Interview by Kelundra Smith
For Kinda Abdus-Saboor, a lecturer and externship supervisor in the College of Law, becoming an attorney was in her bloodline. Her father practiced criminal defense law in Atlanta most of her life, which is why she resisted the calling at first. But, when he was tapped to coach her high school mock trial team, and talked to her into joining, she loved the process of extrapolating an argument. As she explored the field more, she realized that the law could be used to help underserved communities. She went on to earn her bachelor’s and law degrees from Emory University and started a career in family law.
Four years ago, she joined the faculty in the College of Law, something she thought she would pursue much later in her career. She says that the tenacity of Georgia State Law students made it easy to say yes. Now, she teaches juvenile law and the externship seminar, where she coaches students through making the most of their professional experiences. Here, she shares what Georgia State Law is doing differently and what she’s most passionate about now.
What is a legal matter that you believe more people should be paying attention to?
I’m plugged into juvenile issues because I teach a survey course in juvenile law. I’ve been looking at how the juvenile court system works and how it is or isn’t effective. It’s something that should always be at the forefront, because it impacts youth which determines the future. I want us to think big picture about the programmatic approaches we have to rehabilitate delinquent children. A delinquent child is a product of their environment, so just treating the behavior does not ameliorate the other issues that cause them to act out. Currently, resources are limited, so it is difficult to treat the child holistically.
Is that your area of interest and research?
I am very interested in issues of juvenile justice and dependency, but I am also interested in cultural awareness in the context of lawyering, which I address in my externship seminar. The foundation of the externship seminar is the idea of professional identity development, aiding students as they navigate who they want to be as lawyers. Cultural awareness plays into that because human interaction and developing relationships is the essence of our profession. In my class, I implore students to understand that each of us possess a unique cultural identity, and each of our cultural identities has a limited perspective. Keeping that at the forefront can help you better navigate these situations.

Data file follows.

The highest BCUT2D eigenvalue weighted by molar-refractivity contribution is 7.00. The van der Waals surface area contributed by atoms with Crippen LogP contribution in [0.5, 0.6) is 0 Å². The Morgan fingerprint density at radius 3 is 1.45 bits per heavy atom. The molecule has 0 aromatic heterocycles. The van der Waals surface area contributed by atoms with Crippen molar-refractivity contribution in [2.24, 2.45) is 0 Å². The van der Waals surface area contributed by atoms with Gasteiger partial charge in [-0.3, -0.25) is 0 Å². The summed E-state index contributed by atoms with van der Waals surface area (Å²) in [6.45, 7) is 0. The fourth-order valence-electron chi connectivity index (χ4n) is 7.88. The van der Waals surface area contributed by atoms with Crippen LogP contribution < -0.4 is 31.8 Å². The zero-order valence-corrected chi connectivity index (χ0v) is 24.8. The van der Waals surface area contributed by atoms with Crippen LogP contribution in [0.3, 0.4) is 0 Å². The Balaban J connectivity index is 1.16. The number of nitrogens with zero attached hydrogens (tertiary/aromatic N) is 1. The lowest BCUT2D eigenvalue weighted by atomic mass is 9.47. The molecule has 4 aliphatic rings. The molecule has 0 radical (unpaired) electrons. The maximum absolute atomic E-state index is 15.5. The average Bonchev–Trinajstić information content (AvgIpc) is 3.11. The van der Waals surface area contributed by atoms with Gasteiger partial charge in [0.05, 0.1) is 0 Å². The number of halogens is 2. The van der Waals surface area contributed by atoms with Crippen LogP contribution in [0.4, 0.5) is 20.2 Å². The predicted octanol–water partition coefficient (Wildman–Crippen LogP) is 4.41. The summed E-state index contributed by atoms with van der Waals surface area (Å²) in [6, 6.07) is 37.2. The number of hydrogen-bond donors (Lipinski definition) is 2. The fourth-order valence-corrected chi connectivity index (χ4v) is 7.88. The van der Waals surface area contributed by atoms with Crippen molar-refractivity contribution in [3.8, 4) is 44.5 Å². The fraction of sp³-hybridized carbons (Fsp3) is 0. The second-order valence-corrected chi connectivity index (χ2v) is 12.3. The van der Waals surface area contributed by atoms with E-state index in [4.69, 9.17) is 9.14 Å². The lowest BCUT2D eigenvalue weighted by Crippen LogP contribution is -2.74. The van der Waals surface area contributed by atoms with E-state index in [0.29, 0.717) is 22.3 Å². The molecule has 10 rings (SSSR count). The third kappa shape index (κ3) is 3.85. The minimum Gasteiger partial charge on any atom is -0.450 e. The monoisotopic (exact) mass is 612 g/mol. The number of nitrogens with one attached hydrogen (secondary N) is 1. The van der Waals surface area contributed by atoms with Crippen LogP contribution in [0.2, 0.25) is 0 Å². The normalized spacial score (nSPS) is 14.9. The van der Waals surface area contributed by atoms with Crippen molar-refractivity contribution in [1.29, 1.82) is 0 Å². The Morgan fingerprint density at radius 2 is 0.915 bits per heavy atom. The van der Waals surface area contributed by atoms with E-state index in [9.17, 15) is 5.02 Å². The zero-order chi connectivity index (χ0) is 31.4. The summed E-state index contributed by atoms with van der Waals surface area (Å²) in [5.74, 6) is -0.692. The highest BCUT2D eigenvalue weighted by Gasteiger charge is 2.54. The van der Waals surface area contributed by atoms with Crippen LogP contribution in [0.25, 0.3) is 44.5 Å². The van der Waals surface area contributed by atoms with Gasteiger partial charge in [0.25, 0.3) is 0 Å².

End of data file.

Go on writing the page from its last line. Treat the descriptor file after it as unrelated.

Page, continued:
I am thinking a lot about how to better integrate concepts of cultural awareness into the law school classroom. I am in a group put together by the Holloran Center with professors around the country where we are looking at how to integrate measurement tools and analysis methods for cultural competence in a law school setting. We want to measure students’ cultural awareness from the time they enter law school until they graduate. We’re also talking about how to integrate this kind of training for professors so that they can become more culturally aware. I’ve also done a training with lawyers on cultural awareness and the law.
You mentioned that the Externship Program at Georgia State Law, is focused on professional identity development. Can you talk more about that?
Yes, in the externship program, we see professional identity formation as an integral facet of professional learning. Utilizing self-reflection and hands-on exercises, students begin to assess and examine who they want to be as lawyers and how they’re going to get there. Forming our professional identity is typically something that we go through haphazardly. I often tell students that I remember graduating from law school and thinking, “now what?” The goal of the externship seminar is for students not to have that same feeling.
What advice would you give to students for them to make the most of their externship experiences?
If you are interested in something, even remotely, try it. Law school is the only time that you can explore all of these different areas of the law with seemingly low stakes. Making the most of something that you may never do again is extremely beneficial. Capitalize on developing relationships, because you’ll have one-on-one time with professionals that you may never have again until you’re already in the field. Often, students focus solely on the tactical skills, but relationships are just as important.